Arlington Heights increases ambulance fee, but only nonresidents pay

Arlington Heights will increase its ambulance transport fee by 275 percent, though officials say only uninsured nonresidents who use an ambulance while in town would actually have to pay the higher fees.

As of Nov. 1, the village will charge $1,500 per transport and add a charge of $12 per mile - though deductibles, co-payments, mileage or other associated costs for village residents would be waived under a plan approved by the village board this week.

That means a nonresident who isn't covered by insurance, Medicare or Medicaid would have to pay the fee, though Deputy Fire Chief Bernie Lyons said the village would take a "compassionate approach" to the collection of fees.

Officials say patients who claim a hardship would be directed to the village's emergency assistance program. Those who provide a hardship letter from their hospital could get a write-off, as is currently the case with homeless patients.

"No patient will be sent to collection services without their situation being thoroughly reviewed by our staff," Lyons said.

Arlington Heights now charges $400 to $450 to residents and $600 to $650 to nonresidents for ambulance transports - rates that have remained unchanged for 11 years.

But officials say they're looking to fill a $900,000 budget gap caused by state cuts to the village's share of income and sales tax revenues. They say the cost of providing emergency medical services also has risen, as has demand from residents.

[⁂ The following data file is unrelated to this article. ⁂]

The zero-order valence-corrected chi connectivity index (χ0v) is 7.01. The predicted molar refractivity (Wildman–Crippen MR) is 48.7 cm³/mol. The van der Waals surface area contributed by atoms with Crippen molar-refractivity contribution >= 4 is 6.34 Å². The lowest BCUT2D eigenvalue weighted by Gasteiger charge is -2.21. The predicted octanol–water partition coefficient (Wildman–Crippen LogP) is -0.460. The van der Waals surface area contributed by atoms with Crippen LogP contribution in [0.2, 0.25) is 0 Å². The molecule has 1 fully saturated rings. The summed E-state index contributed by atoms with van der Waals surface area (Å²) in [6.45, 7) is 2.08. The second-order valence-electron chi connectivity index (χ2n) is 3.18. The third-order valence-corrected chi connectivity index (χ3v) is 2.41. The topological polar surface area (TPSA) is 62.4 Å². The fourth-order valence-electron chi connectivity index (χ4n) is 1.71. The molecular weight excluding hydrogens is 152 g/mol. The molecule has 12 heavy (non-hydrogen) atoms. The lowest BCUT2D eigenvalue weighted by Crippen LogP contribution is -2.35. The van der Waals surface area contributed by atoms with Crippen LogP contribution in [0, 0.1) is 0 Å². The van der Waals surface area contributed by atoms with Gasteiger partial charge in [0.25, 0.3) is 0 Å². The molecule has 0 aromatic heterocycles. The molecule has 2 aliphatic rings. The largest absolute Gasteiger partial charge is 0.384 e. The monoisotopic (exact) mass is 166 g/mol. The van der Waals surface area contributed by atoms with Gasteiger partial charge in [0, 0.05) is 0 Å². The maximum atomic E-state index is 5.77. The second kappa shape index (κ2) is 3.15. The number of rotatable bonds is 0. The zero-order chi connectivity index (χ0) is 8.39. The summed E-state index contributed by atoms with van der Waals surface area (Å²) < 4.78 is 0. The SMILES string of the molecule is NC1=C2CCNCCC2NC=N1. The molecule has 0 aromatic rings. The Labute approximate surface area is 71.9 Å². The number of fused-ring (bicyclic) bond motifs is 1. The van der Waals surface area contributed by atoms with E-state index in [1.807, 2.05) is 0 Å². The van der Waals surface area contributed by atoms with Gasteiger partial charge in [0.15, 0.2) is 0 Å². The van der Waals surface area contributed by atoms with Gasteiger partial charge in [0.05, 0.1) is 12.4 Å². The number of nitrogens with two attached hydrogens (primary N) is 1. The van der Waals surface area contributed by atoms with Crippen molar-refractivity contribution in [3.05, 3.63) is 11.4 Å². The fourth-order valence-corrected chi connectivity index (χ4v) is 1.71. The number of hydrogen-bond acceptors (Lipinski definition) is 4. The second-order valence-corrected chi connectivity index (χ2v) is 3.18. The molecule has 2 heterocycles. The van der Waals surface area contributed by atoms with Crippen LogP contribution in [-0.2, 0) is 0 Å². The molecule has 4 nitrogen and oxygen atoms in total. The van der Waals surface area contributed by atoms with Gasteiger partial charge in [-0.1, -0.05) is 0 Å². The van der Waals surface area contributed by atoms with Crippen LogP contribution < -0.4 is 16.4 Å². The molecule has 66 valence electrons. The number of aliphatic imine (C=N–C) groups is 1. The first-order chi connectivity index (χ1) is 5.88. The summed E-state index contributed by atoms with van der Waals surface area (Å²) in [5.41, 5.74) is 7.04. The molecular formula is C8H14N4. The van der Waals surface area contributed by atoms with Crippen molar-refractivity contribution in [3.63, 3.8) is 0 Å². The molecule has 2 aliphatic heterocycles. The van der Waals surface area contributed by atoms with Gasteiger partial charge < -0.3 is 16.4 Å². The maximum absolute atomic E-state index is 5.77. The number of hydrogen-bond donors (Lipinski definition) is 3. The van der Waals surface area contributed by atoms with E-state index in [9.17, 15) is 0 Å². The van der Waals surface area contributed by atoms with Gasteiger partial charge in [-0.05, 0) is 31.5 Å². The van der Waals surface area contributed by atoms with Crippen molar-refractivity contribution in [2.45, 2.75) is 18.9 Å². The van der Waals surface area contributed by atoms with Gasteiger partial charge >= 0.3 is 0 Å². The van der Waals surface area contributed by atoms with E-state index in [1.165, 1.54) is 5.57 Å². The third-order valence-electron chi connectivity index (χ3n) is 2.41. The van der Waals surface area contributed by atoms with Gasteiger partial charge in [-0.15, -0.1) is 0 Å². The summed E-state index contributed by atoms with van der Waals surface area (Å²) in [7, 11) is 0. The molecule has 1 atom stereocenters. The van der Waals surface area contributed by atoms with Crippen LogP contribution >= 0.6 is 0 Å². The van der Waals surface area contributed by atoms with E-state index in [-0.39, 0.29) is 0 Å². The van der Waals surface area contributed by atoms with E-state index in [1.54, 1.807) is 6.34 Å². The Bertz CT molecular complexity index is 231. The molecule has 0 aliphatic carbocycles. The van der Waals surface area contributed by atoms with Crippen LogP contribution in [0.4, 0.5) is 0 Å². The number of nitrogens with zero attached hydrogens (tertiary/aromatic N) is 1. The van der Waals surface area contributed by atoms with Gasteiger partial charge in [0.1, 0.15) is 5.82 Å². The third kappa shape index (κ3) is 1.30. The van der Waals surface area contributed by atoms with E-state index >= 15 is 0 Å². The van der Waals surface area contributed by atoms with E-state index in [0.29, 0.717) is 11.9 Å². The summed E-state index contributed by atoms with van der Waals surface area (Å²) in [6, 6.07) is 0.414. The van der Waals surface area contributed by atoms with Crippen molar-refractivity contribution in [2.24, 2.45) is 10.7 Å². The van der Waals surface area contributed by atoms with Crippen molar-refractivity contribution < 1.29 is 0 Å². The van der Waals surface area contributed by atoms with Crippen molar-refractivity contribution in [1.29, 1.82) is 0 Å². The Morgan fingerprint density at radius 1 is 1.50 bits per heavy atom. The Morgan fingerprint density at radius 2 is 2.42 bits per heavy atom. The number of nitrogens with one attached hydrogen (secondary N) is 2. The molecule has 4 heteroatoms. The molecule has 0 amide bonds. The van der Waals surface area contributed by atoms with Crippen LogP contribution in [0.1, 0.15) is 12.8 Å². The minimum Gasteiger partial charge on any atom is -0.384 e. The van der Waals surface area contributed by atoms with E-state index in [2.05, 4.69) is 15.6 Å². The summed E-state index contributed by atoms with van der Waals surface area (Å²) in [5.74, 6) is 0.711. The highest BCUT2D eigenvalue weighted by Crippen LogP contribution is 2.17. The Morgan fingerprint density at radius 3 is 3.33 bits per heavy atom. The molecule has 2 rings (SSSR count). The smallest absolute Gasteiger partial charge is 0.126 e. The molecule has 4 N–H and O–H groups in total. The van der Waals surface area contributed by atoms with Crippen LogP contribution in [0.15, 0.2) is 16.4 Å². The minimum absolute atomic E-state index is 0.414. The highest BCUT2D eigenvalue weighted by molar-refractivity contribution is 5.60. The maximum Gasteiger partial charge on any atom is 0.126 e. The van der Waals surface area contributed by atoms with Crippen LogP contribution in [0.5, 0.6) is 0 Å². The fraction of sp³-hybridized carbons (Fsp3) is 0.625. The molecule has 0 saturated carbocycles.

The fee hike would add $960,000 to the $1.7 million the village already collects in transport fees.

Trustee Tom Glasgow was the lone village board member to vote against the fee increase this week.

"We subsidize the parking garage, health clinic, police and chamber of commerce. If we can subsidize those things, we can subsidize this as well," Glasgow said. "To raise it for people who truly can't afford it, I have an ethical problem with that."

Trustee Jim Tinaglia said the fee increase wouldn't impact village residents, and without the additional revenue, he feared it could lead to a property tax increase or reduction in services to residents.

"I'm more concerned with my neighbors I'm elected to represent than I am for someone who is visiting from out of town and not paying our tax bills on a regular basis," Tinaglia said. "I'm not interested in subsidizing this extra cost on the backs of 75,000 residents."

Andres Medical Billing, the village's billing contractor, reports its clients charge $350 to $2,600 per transport. Naperville recently raised its fee to $1,800, and Elgin is considering doing the same.

Private ambulance services on average cost $2,000 per transport.

Tom Glasgow
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